Virginian governor who disliked wretched bachelors (poor, endebted, discontented, and armed); disliked by wretched bachelors for friendly relations with Indians
twenty-nine-year-old planter who led a 1676 rebellion of frontiersmen (wretched bachelors) against Berkeley's friendly relations with Indians; in Virginia; died suddenly of disease
a devout Muslim brought to Maryland as a slave, he eventually fought his freedom and settled in Georgetown
A Pilgrim, the second governor of the Plymouth colony, 1621-1657. He developed private land ownership and helped colonists get out of debt. He helped the colony survive droughts, crop failures, and Indian attacks.
seventeenth-century English witch-hunter who urged that suspected witches be bound hand and foot and tossed in a pond (innocent would sink and drown, guilty would float)
person who agreed to work for a colonial employer for a specified time in exchange for passage to america.
early 18th century laws limited the rights of Blacks, gave almost absolute authority to white masters, color was the only factor in determining if someone subject to slave codes
system employed in Virginia and Maryland to encourage the importation of servant workers; whoever paid the passage of a laborer received the right to acquire fifty acres of land
a new form of sermon in the Puritan churches in the mid-seventeenth century; preachers scolded parishioners for their waning piety
the transatlantic sea voyage that brought slaves to the New World; the long and hazardous "middle" segment of a journey that began with a forced march to the African coast and ended with a treak into the American interior
necessities given to indentured servants once they were freed; included a few barrels of corn, a suit of clothes, and perhaps a small parcel of land
the legal lynching in 1692 of twenty individuals, ninteen of whom were hanged and one of whom was pressed to death; two dogs were also hanged; in Salem, Massachusetts; represented the widening social stratification of New England and the fear of many religious traditionalists that the Puritan heritage was being eclipsed by Yankee commercialism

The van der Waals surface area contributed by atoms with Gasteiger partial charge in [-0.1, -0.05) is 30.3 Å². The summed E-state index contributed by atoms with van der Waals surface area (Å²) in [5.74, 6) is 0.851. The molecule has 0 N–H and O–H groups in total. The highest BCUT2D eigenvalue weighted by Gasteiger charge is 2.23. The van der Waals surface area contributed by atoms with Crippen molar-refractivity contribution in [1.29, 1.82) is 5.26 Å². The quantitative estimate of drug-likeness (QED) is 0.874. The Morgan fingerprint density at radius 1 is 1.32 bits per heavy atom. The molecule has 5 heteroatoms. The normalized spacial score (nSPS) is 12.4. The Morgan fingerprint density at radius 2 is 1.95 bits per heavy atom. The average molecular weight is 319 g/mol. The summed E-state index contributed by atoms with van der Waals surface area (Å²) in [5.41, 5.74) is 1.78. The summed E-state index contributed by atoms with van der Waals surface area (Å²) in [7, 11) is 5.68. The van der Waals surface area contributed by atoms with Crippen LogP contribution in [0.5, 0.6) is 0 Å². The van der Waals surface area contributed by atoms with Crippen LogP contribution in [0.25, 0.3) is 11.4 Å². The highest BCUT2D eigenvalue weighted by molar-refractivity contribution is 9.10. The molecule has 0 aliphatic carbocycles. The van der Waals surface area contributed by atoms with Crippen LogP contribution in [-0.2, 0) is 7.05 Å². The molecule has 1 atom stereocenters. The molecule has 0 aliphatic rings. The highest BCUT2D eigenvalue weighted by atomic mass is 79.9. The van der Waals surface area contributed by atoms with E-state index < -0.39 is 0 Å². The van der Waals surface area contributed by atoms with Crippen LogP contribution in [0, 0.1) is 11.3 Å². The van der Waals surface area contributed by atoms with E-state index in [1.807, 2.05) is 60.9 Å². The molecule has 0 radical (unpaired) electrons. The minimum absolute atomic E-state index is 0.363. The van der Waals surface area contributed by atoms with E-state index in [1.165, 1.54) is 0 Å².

was often necessary for New England colonists. Unlike the rich and fertile soil of Virginia, New England had poor soil as well as a harsh winter and had to rely on improvisation and other means for economic success.
more prevalent in New England than Chesapeake region because of lack of diseases, immigration as a family, longevity, and high birth rate
testimonials by individuals that they had received God's grace and therefore deserved to be admitted to the church as members of the elect
1676 Virginian rebellion of frontiersmen (wretched bachelors) sparked by governor Berkeley's refusal to retaliate for a series of brutal Indian attacks on frontier settlements; killed Indians, chased Berkeley from Jamestown, and set fire to Jamestown; plundering and pilfering; crushed by Berkeley with cruelty of haging over twenty rebels; rebellion ignited resentments of landless former servants and pitted the frontiersmen against the gentry of the plantations; caused gentry to seek out African slaves
an ill-starred and bloody insurgence that rocked NYC from 1689 to 1691; fueled by animosity between lordly landholders and aspiring merchants
1662, arrangement in Puritan churches which modified the covenant to admit to baptism the unconverted children of existing members; weakened the distinction between the elect and others; led to widening of church membership; afterwords, women became majority in Puritan churches
black population brought from Africa to American colonies as slaves
New England Primer
widely used New England schoolbook that taught lessons of social duty and Christian faith, as well as reading and writing